Debt Buyers

Robo-Signing and Foreclosure Deficiency Judgments in Maryland

Robo-signing of affidavits and other legal documents used in Maryland foreclosures has led to the predictable scenario where long after the foreclosure was approved, junk debt buyers are now seeking foreclosure deficiency judgments on what was the difference between the amount of the mortgage and the price fetched at the foreclosure sale.

Most participants in our legal system agree that robo-signing (including consensual forgery, perjury, and falsely stating one has personal knowledge of events) is an assault on the integrity of the courts. But as is well known, when faced with admittedly fraudulent documents, most courts simply looked the other way, and allowed the foreclosures to go through.

A recent article in the New York Times by Gretchen Morgenson illustrates the long shadow that robo-signing in foreclosures has created, and shows why robo-signing’s negative effects on people’s legal rights will continue for years to come. By way of example, although the state of Maryland disciplined two lawyers for admittedly submitting false affidavits in thousands of foreclosures, not a single one of those foreclosures was overturned.  See  here and here. Now the deficiency amounts from cases like these are being sold for pennies on the dollar to junk debt buyers, who are reopening the foreclosure cases and seeking tens or even hundreds of thousands of dollars from former homeowners who thought their cases were finally over.  The good news in Maryland (unlike in other states) is that a law was passed which shortened the statute of limitations from twelve to three years on seeking foreclosure deficiency judgments.

Read More »Robo-Signing and Foreclosure Deficiency Judgments in Maryland

Major Banks Tell Credit Reporting Agencies That Consumers Owe Debts Discharged in Bankruptcy

Usually, zombie debt is associated with unscrupulous debt collectors, trying to collect debts beyond the statute of limitations or which were discharged in Bankruptcy. However, according to Jessica Silver-Greenberg at the New York Times’ Dealbook, four major banks are under investigation: JPMorgan Chase, Bank of America, Citigroup and Synchrony Financial (formerly GE Capital).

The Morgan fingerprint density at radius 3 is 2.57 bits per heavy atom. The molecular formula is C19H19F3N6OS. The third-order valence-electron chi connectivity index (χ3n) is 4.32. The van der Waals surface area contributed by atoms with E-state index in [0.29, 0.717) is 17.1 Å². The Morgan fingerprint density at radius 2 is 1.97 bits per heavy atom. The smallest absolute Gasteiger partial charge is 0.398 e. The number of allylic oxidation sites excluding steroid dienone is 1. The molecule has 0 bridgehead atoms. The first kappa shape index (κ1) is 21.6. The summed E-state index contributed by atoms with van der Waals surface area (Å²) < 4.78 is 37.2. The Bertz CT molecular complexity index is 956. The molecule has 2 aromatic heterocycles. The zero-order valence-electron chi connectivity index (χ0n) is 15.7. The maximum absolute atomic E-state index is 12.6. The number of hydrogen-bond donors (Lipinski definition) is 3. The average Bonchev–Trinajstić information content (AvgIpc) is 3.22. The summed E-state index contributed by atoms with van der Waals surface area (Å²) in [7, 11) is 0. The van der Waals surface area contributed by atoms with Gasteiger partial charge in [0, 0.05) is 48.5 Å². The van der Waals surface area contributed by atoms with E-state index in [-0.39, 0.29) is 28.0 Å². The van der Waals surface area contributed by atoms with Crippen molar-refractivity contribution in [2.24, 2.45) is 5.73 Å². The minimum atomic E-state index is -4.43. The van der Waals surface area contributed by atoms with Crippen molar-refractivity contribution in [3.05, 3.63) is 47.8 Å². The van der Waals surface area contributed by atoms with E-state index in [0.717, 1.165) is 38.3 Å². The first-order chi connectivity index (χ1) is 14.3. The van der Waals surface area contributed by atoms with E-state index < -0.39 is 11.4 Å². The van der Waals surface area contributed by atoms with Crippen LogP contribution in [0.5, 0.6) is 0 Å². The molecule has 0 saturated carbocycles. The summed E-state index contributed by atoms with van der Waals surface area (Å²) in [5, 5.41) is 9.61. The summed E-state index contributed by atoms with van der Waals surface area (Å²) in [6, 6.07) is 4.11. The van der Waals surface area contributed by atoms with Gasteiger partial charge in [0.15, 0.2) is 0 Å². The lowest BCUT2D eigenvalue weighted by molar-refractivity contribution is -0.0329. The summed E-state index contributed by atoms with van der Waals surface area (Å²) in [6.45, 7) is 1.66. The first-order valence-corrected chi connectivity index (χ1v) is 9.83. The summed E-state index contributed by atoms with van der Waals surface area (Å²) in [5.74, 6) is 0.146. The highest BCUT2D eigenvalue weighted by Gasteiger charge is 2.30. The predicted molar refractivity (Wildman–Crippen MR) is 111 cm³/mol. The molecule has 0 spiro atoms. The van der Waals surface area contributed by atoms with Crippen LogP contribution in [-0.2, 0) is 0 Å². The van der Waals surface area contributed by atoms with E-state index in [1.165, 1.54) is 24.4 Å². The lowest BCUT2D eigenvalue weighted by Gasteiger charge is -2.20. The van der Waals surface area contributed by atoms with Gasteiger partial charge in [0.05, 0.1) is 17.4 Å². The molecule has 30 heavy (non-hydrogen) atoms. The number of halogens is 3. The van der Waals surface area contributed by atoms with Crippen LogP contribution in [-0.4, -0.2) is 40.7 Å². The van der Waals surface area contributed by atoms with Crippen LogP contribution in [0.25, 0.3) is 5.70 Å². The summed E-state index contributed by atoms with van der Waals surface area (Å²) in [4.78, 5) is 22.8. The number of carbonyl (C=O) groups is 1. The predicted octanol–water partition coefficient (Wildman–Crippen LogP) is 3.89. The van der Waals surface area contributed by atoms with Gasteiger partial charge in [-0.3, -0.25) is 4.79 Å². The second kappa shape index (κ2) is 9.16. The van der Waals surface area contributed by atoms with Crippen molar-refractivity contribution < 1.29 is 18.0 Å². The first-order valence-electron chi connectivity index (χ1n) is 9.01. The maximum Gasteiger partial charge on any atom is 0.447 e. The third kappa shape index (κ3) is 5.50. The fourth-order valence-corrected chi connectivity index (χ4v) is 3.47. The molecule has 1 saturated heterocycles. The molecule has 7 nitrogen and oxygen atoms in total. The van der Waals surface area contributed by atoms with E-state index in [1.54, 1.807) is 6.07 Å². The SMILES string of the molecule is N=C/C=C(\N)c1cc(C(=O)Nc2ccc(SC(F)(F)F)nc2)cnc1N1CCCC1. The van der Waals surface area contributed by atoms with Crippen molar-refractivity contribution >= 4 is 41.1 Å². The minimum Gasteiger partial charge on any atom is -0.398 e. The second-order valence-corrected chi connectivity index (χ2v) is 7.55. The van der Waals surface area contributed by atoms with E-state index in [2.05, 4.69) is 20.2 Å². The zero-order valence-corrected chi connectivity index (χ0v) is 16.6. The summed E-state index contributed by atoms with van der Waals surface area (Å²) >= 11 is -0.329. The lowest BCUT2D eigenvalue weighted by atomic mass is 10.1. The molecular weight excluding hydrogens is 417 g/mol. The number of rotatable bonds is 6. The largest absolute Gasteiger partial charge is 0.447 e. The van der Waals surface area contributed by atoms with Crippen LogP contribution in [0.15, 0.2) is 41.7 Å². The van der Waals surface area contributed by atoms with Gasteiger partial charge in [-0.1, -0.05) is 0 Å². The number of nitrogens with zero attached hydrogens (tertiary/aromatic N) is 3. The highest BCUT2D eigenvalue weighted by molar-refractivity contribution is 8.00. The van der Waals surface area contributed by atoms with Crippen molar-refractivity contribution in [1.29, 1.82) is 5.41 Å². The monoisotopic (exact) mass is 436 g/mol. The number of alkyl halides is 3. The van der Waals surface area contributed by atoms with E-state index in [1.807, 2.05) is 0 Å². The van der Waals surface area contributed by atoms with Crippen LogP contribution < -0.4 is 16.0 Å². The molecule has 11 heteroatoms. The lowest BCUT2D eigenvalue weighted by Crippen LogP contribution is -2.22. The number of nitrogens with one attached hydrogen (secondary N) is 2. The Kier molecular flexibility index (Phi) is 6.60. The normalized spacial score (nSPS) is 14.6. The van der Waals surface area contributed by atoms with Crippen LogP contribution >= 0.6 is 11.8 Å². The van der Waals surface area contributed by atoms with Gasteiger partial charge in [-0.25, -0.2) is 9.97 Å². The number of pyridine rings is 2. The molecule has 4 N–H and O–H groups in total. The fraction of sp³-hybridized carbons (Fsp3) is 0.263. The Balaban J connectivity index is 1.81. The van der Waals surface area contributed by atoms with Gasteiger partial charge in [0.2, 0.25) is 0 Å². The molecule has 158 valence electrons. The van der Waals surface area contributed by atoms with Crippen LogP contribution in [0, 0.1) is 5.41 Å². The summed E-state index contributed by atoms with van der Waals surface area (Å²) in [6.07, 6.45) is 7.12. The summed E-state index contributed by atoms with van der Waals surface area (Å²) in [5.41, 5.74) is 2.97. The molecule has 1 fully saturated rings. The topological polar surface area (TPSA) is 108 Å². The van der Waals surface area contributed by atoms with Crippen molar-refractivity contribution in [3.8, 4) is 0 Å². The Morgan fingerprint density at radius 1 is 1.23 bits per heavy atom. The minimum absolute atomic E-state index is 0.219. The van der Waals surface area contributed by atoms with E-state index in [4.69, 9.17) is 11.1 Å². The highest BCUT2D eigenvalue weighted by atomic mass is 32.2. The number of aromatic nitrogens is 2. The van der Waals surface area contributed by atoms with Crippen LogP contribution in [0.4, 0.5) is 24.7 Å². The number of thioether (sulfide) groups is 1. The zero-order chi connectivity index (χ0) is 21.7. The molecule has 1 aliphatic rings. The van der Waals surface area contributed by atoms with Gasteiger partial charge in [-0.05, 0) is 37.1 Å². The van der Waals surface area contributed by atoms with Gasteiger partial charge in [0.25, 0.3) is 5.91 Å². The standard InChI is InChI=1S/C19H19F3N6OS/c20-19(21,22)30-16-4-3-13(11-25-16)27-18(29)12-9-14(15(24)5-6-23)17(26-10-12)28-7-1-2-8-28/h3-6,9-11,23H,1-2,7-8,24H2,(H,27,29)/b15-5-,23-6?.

Read More »Major Banks Tell Credit Reporting Agencies That Consumers Owe Debts Discharged in Bankruptcy

Maryland Void Judgments May Be Attacked at Any Time, at Any Place, and in Any Proceeding

September 20, 2014

“[A] void judgment…is open to attack [ ] in any proceeding, direct or collateral, and at any time or place….”

Finch v. LVNV, 212 Md. App. 748, 768 (2013).

In Maryland, the law is clearly established that a debt collector must be licensed to collect debt in Maryland, either by letter and phone calls, or by filing lawsuits.  The question arose as to whether judgments obtained by unlicensed debt collectors (many of whom later went on to obtain a license) are valid.  The court in Finch stated loudly and clearly that judgments obtained in Maryland by unlicensed debt collectors are void.Read More »Maryland Void Judgments May Be Attacked at Any Time, at Any Place, and in Any Proceeding

Can a Judgment Holder Assign a Judgment Several Years After the Corporation Was Dissolved?

September 20, 2014

In Maryland, a judgment is valid for 12 years, and may be renewed at any point within those twelve years.  In Maryland right now, there has been a rash of new debt buyers garnishing people’s wages by claiming to be the assignee of judgments that are as old as 10 years, and which were obtained by prior debt buyers which have long since filed articles of corporate dissolution. [1] In several active cases, the original judgment creditor was Platinum Financial Services Corporation (which filed Articles of Dissolution with the State of Maryland on March 25, 2009), and the new purported Assignee is Palisades Acquisitions XVI, LLC.  The validity of those assignments depends on whether a corporation that has been dissolved can legally later assign judgments 3, 4, 5 or more years after the corporation filed its articles of dissolution.Read More »Can a Judgment Holder Assign a Judgment Several Years After the Corporation Was Dissolved?

“Bad Paper” by Jake Halpern featured in New York Times Magazine Cover Story

Bad Paper: Chasing Debt From Wall Street to the Underworld by Jake Halpern

The New York Times Magazine has just published a cover story adapted from Jake Halpern’s phenomenal upcoming book, Bad Paper.  You can read the entire article here.  Because I can’t possibly capture Halpern’s outstanding writing style or story telling abilities, I offer the following excerpts article.  In my opinion, Halpern’s book demonstrates that, despite what the industry contends, there is still plenty of actual ongoing systemic fraud and abuse.Read More »“Bad Paper” by Jake Halpern featured in New York Times Magazine Cover Story